On Monday, the New York Times detailed William A. Ackman’s “extraordinary attempt to leverage the corridors of power” in order to to drive down Herbalife stock prices. Ackman, who runs the hedge fund Pershing Square Capital Management, has gone short on Herbalife.
He stands to make a great deal of money if the stock price declines — and he is not about to leave its decline to chance. So, the Times reports, Ackman has enlisted congressional representatives to solicit an investigation. He has organized news conferences and letter-writing campaigns. He is trying to make his attack on Herbalife’s stock seem a grassroots, civil rights issue.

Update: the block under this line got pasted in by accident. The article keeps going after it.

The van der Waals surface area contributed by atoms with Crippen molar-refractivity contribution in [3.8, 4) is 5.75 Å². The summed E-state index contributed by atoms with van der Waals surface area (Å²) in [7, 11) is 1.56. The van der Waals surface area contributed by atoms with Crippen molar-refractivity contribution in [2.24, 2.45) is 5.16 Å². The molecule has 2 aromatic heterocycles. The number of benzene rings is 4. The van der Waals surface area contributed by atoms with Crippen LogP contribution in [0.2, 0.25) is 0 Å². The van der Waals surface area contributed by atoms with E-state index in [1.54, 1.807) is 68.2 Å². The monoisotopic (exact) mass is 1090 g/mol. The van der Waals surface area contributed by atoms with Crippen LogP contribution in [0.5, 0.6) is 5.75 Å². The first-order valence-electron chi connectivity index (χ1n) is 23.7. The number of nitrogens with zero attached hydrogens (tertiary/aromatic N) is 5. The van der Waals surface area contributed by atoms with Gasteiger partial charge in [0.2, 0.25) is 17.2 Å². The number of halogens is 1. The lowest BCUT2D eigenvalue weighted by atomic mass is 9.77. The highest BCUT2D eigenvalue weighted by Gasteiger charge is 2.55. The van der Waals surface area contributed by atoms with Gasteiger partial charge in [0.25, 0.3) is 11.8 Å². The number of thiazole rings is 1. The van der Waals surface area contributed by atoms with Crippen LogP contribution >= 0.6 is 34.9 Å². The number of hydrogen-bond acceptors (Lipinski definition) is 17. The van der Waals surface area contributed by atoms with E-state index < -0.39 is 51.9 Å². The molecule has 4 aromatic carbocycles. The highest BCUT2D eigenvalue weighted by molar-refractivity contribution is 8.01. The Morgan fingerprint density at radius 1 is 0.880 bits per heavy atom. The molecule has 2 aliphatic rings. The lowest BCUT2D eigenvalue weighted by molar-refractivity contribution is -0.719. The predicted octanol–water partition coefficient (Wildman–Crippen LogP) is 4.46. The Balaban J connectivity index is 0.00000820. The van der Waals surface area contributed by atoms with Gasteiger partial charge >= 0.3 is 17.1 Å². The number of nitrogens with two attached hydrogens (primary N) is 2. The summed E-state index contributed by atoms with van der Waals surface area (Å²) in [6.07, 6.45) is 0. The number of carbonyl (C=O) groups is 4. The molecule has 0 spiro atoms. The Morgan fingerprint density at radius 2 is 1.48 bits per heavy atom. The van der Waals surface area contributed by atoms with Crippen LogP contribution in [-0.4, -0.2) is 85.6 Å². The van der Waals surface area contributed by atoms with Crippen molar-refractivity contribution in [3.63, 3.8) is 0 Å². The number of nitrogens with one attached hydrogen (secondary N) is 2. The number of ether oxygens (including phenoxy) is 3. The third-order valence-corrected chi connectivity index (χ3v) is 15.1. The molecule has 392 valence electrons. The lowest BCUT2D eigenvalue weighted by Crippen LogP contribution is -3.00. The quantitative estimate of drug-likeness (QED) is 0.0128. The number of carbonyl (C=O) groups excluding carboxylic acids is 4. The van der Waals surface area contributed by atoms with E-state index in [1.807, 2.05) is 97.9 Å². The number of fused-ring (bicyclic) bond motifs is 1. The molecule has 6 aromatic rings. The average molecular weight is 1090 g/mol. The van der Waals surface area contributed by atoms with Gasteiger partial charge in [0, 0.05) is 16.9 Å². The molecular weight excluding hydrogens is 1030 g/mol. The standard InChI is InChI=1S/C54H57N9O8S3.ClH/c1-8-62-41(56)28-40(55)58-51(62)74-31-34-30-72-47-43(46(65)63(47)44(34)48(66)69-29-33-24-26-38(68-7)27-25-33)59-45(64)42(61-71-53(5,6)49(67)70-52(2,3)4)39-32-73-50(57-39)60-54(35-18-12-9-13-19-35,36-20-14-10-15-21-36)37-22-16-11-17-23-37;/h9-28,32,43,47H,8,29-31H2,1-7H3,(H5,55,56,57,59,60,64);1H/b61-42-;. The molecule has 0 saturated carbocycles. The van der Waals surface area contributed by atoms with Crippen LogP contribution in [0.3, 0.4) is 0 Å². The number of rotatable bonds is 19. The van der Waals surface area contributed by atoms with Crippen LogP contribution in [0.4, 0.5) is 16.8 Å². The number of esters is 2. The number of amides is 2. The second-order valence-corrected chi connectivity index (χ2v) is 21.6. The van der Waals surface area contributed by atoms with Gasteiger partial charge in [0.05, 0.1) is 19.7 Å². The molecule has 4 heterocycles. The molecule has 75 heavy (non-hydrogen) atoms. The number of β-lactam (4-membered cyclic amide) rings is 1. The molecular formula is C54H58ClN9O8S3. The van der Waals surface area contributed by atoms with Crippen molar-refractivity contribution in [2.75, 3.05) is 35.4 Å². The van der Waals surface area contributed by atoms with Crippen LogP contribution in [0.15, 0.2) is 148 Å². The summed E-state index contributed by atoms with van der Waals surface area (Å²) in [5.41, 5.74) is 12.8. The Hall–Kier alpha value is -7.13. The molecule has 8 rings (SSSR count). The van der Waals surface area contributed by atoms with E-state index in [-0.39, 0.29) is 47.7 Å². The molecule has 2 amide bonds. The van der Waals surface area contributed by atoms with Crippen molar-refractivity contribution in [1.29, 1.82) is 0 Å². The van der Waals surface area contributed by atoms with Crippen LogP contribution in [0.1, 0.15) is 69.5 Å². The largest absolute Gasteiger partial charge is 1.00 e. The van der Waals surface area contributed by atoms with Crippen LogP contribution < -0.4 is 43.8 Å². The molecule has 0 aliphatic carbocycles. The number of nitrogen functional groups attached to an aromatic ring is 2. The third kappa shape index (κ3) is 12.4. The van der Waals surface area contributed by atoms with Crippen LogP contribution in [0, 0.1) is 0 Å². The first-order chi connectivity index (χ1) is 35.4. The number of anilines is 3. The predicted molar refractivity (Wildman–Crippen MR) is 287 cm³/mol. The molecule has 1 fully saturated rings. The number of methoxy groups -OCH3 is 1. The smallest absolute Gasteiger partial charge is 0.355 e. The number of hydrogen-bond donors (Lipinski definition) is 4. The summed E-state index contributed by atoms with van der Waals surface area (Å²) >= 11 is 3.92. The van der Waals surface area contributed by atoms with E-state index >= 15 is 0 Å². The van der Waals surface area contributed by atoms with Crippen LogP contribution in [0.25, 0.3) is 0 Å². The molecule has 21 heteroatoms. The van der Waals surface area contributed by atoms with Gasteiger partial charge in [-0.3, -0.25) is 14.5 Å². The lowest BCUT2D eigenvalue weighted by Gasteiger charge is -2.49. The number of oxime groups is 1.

The only thing extraordinary about all of this, however, is that the New York Times finds it extraordinary. These are some of the hoariest practices in American capitalism. Indeed, in 1886, Isaac Bromley, who was both a journalist and a lobbyist, accused the Times of being a tool of Wall Street bears in driving down Union Pacific stock. Bulls were using two other papers, the Indicator and the Graphic, to boost the stock.
Charles Francis Adams Jr., the president of Union Pacific, found himself in despair as Congress debated bills in 1886 to investigate his railroad. The railroad had a history of corruption — but that was not the point of the investigation.
Senators had unintentionally, Adams wrote, “been like jumping-jacks under the hidden manipulation of Wall Street influences. Men in Wall Street have pulled the strings and these senators have jumped up on their legs and waved their arms exactly like manikins.”